River of Grass could easily be mistaken for just another small home landscaping center. It's not. Yes, landscaping is a big part of the business. There's a large outdoor area featuring rugged furniture, big urns and fountains, and chunks of volcanic rock called laterite that can be sculpted into planters and other garden paraphernalia. But beyond that outdoor area is a 1,700-square-foot showroom full of exotica: marble sinks worth remodeling a bathroom around; furniture ranging from odd tables and bookcases to full dining room suites; Buddhas and Buddha heads made of wood, stone, ceramic; decorative accessories such as lamps, baskets, vases, even bow-and-arrow sets. And everywhere there is teak -- so much of the hardwood, in fact, that a better name for the place might be River of Teak. This heavy, earthy wood is elegant enough for indoor furniture, and durable enough to survive outside. River of Grass has rough-hewn teak benches and table-and-chair sets for outdoor use, along with a massive backyard bar made from recycled odds and ends of the versatile wood. There are also items fashioned from bamboo, coarse fabrics, hand-made papers, and a rattan variant woven from a certain kind of water hyacinth. Almost everything on display is functional as well as aesthetically appealing, and it runs the gamut from rustic to refined. Co-owner F. Bruce Corneal says he and partner Karen Kennedy get most of their inventory from Thailand, with some pieces coming from other countries in Southeast Asia. The operation, which has been in its present location about a year, is slated for an expansion into the adjacent lot that will more than double the indoor space, making room for more of everything currently available, as well as for the addition of some huge murals on order from Cambodia. (River of Grass is at 1147 NE Fourth Ave., Fort Lauderdale. Call 954-523-1117.) -- Michael Mills
Now on Display
27th Annual Faculty Art Exhibition: About 30 of the nearly 300 instructors at the Art Institute of Fort Lauderdale participated in this show, contributing 60 or so works in a variety of media old and new. Some of the art tries too hard, as in cartoonish political commentary and pieces that too obviously allude to their influences. The best work, however, is relatively simple, straightforward, and traditional: Jim Radford's pleasingly old-fashioned, realistic sculpture; three wonderfully disorienting collages by Janet Gold; a remarkably rich charcoal and acrylic rendering of a tug pulling a ship, by Trina Renée Nicklas. Thanks to Hurricane Frances, the show's opening was delayed, and its run may be extended. Call to confirm. (Through October 7 at the Art Institute of Fort Lauderdale, Mark K. Wheeler Gallery, 1799 SE 17th St., Fort Lauderdale, 954-463-3000.)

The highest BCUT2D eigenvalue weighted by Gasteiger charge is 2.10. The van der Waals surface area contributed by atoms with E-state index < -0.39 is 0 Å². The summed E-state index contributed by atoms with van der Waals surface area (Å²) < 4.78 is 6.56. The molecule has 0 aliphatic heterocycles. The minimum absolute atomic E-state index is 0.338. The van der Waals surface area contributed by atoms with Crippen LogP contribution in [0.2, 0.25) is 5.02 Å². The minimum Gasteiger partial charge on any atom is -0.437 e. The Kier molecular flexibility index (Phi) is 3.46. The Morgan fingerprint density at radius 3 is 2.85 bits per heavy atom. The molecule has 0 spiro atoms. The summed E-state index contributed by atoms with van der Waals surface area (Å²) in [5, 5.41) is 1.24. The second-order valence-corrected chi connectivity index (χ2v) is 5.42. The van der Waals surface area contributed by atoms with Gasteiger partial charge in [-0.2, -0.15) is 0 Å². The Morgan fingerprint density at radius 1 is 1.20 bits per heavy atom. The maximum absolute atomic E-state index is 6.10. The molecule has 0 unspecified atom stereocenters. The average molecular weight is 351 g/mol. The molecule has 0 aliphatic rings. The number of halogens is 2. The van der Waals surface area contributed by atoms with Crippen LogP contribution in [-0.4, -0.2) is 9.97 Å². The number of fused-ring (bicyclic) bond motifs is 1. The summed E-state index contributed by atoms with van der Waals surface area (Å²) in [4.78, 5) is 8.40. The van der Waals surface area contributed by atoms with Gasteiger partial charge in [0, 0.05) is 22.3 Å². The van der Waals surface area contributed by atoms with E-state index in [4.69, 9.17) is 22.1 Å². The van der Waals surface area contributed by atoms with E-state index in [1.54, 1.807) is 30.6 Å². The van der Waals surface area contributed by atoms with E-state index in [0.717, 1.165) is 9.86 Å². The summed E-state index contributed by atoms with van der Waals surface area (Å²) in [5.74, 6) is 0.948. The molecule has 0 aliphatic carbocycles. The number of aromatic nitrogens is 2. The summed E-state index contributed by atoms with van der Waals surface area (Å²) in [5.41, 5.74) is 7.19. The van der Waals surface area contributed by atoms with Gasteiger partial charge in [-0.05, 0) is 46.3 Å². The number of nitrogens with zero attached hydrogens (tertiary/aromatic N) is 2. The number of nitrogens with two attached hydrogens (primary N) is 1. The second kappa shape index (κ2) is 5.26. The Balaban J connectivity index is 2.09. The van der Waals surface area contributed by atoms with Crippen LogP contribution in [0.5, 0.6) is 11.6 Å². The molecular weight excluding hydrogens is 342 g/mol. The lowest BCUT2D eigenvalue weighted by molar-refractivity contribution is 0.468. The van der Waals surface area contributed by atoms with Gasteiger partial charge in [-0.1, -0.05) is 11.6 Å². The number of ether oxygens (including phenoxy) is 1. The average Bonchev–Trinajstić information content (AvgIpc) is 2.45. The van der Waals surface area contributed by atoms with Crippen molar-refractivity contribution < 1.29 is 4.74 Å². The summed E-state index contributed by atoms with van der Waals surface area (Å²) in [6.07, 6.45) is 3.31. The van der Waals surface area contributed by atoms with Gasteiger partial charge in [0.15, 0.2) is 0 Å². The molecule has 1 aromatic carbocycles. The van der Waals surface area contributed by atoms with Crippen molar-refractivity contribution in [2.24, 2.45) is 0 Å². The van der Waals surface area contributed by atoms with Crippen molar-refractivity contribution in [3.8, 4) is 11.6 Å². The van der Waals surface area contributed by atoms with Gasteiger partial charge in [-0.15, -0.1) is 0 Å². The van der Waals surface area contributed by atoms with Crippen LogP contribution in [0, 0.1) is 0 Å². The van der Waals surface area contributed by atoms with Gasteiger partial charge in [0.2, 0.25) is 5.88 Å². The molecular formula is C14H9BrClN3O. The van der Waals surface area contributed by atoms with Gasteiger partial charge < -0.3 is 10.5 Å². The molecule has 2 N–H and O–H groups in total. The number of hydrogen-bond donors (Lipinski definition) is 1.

Adhesive 44: Fulfilling art writer John Berger's prediction that museums of the future would ultimately disappear and be replaced by personal arrangements of reproductions and printed ephemera, Brazilian artist Jac Leirner unpacks her decalcomania at the Miami Art Museum. Composed of hundreds of stickers adhered to two rows of window panes, and extending some 40 feet in length, Adhesive 44 exposes a universe of archetypal images that flicker in the mind's eye like constellations. This work speaks to the obsession with brands and logos by which humans organize themselves into groups and tribes. (Through October 10 at the Miami Art Museum, 100 W Flagler St., Miami, 305-375-3000.)
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